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“Lucky for us the water happens to be fairly smooth this spring. They say the Ægean Sea can kick up a lively circus when it takes the notion.”
碰巧读了《华尔街日报》的2月3日刊登的来论《中国是真正的亚洲病夫》，作者是耶鲁大学的国际政治学教授沃尔特·米德（Walter Russell Mead）。当时就觉得文不对题，文章基本是美国右翼学者批评中国的老调重弹，只不过借疫情加个引子，但这个标题却弥漫着十足的“标题党”的怪味。不禁让人唏嘘，百年大报也沦落至此。
She quailed a little at his vehemence, as though she had a sudden glimpse of something far more deep and serious than had yet come within her knowledge.
For the attainment of this end it was above all things necessary for me to form a clear judgment respecting the influence of the views and principles enunciated by the different authors on the further development of botanical science. This is to the historian of science the central point round which all beside should be disposed, and without which the entire work breaks up into a collection of unmeaning details, and it is one which demands knowledge of the subject, and capacity and impartiality of judgment. On questions connected with times long gone by the decision of the experts has in most cases been already given, though I myself found to my surprise that older authors had for centuries been regarded as the founders of views which they had distinctly repudiated as absurd, showing how necessary it is that the works of our predecessors should from time to time be carefully read and compared together. But in the majority of cases there is no dispute at the present day respecting the historical value, that is the operative
But I pricked up my ears when the word “Morocco” fell from his lips, though in the event he said very little about it. I found he had no great belief in the value of travel as a means of education, an expander of the mind. He himself had never travelled; places and countries so precisely fulfilled all your expectations that, really, what was the use of going to see them? Facts, people and ideas: nothing else aroused his curiosity.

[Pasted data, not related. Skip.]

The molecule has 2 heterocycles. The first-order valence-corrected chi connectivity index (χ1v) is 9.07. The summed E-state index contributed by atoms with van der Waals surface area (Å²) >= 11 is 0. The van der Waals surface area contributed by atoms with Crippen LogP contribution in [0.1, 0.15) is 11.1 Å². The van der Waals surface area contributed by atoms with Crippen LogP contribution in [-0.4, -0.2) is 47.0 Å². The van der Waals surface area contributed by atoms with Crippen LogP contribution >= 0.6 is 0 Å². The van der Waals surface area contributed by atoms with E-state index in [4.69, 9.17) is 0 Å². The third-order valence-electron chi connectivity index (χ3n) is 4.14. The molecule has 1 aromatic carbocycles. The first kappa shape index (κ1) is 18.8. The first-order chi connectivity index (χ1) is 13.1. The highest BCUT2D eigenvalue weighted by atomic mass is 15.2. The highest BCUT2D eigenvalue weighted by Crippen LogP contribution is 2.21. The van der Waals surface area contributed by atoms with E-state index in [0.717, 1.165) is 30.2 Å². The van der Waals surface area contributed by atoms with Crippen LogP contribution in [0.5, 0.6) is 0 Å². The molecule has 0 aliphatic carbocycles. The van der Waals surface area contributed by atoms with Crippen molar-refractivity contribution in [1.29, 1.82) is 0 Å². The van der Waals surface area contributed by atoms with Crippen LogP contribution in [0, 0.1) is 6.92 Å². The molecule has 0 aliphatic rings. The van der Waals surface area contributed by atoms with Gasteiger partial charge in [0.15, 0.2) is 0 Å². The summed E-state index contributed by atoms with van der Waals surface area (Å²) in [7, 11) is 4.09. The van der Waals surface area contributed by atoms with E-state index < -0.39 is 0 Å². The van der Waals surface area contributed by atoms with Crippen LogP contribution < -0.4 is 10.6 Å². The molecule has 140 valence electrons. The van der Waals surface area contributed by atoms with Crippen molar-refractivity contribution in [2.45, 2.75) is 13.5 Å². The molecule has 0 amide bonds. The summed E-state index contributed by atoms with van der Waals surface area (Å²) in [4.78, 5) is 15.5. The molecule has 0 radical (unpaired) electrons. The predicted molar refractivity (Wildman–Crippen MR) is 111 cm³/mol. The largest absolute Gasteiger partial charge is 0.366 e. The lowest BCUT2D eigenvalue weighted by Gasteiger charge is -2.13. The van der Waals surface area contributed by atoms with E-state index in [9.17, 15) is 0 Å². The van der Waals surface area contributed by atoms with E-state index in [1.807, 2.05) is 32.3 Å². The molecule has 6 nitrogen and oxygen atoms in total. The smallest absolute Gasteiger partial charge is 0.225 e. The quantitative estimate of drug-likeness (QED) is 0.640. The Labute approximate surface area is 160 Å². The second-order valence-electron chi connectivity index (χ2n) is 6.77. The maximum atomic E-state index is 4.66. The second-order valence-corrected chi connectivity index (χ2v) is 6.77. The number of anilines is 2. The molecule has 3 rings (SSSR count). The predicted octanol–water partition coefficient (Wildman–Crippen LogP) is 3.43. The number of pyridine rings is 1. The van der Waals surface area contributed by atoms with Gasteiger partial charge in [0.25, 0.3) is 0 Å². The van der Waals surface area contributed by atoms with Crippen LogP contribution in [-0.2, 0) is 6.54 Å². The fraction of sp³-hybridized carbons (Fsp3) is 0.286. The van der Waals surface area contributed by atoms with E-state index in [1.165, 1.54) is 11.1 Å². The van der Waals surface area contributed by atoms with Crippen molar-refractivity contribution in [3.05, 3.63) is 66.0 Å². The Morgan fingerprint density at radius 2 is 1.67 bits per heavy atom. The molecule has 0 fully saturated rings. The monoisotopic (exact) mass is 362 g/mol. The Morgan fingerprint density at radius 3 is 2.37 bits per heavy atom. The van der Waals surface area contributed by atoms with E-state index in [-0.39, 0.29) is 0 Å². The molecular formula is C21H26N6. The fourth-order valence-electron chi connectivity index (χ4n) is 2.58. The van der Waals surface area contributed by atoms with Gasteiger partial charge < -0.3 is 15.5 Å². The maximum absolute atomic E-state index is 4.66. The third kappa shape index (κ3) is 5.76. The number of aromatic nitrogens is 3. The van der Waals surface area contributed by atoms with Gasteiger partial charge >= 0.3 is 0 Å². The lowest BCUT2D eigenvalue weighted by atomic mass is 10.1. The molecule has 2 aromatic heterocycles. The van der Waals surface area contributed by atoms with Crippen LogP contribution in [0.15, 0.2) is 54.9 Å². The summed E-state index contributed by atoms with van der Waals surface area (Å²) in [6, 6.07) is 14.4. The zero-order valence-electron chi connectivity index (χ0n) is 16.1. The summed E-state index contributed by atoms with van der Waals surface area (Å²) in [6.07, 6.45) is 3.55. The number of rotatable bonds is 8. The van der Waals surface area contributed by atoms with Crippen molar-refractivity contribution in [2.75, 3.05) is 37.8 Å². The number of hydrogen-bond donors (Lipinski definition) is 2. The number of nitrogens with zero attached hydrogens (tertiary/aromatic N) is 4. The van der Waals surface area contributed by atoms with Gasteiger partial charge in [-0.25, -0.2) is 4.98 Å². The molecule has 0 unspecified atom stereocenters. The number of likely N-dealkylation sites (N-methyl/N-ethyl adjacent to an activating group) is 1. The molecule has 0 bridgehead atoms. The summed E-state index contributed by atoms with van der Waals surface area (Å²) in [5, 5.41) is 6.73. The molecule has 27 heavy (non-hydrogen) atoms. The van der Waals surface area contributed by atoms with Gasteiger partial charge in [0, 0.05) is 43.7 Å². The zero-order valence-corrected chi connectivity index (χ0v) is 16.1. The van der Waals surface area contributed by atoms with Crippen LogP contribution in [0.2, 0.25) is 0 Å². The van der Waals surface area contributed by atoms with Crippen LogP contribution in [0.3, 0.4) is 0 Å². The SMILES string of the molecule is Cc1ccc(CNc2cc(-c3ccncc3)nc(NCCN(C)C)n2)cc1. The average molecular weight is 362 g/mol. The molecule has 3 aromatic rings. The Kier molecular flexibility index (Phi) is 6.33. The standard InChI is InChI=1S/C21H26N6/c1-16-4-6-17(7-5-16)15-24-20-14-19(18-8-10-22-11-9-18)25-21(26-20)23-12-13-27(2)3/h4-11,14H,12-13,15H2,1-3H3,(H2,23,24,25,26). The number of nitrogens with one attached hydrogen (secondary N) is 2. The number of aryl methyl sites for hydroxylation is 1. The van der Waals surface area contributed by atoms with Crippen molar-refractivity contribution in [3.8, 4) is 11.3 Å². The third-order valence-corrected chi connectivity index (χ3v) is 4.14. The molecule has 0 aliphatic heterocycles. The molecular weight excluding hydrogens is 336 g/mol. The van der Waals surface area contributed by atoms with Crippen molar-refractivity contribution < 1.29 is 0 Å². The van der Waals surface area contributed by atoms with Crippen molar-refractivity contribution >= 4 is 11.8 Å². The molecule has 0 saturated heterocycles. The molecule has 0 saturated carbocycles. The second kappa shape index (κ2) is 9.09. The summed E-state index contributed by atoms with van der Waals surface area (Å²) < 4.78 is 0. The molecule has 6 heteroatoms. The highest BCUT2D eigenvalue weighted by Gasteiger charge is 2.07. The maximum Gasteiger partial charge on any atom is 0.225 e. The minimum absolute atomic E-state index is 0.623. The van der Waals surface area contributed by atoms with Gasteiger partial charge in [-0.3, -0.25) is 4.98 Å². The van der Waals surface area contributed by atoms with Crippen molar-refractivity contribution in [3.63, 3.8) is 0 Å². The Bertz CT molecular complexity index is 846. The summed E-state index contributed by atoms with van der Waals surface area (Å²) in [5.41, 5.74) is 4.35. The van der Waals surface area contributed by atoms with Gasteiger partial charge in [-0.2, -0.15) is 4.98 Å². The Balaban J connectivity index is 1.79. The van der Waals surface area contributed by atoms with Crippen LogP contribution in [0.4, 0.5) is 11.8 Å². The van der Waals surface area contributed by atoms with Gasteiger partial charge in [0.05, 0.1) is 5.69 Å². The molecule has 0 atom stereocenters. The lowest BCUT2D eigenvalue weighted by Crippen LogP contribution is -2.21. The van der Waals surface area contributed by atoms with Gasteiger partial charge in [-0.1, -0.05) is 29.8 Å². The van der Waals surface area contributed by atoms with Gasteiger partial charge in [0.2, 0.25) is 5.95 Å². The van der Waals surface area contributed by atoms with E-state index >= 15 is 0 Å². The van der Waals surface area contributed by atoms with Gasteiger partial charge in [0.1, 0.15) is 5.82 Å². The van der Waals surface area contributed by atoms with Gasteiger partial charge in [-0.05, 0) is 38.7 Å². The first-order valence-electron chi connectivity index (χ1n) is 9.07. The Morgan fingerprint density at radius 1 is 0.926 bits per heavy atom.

Again and again did the Thunderer take her turn to hurl a monster shell at the Turkish forts. It was plainly the object of this morning assault to do as much damage as possible, while the sweepers kept busily at work catching such of the dangerous mines as came within their reach.
The three horsemen pulled up in a churn of chaff and a clatter of pebbles. Georges coughed, batting a hand at the settling dust. Retief peeled the cigar unhurriedly, sniffed, at it and thumbed it alight. He drew at it, puffed out a cloud of smoke and glanced casually at the trio of Aga Kagan cavaliers.
The historians of botany have overlooked the real state of the case as here presented, or have not described it with sufficient emphasis; due attention has not been paid to the fact, that systematic botany, as it began to develope in the 17th century, contained within itself from the first two opposing elements; on the one hand the fact of a natural affinity indistinctly felt, which was brought out by the botanists of Germany and the Netherlands, and on the other the desire, to which Cesalpino first gave expression, of arriving by the path of clear perception at a classification of the vegetable kingdom which should satisfy the understanding. These two elements of systematic investigation were entirely incommensurable; it was not possible by the use of arbitrary principles of classification which satisfied the understanding to do justice at the same time to the instinctive feeling for natural affinity which would not be argued away. This incommensurability between natural affinity and a priori grounds of classification is everywhere expressed in the systems embracing the whole vegetable kingdom, which were proposed up to 1736, and which including those of Cesalpino and Linnaeus were not less in number than fifteen. It is the custom to describe these systems, of which those of Cesalpino, Morison, Ray, Bachmann (Rivinus), and Tournefort are the most important, by the one word ‘artificial’; but it was by no means the intention of those men to propose classifications of the vegetable kingdom which should be merely artificial, and do no more than offer an
The Sidhe passionately love beauty and luxury, and hold in contempt all the mean virtues of thrift and economy. Above all143 things they hate the close, niggard hand that gathers the last grain, and drains the last drop in the milk-pail, and plucks the trees bare of fruit, leaving nothing for the spirits who wander by in the moonlight. They like food and wine to be left for them at night, yet they are very temperate; no one ever saw an intoxicated fairy.
There was the cough of a tapped-off Dardick-round.
“And the chauffeur?”详情 ➢
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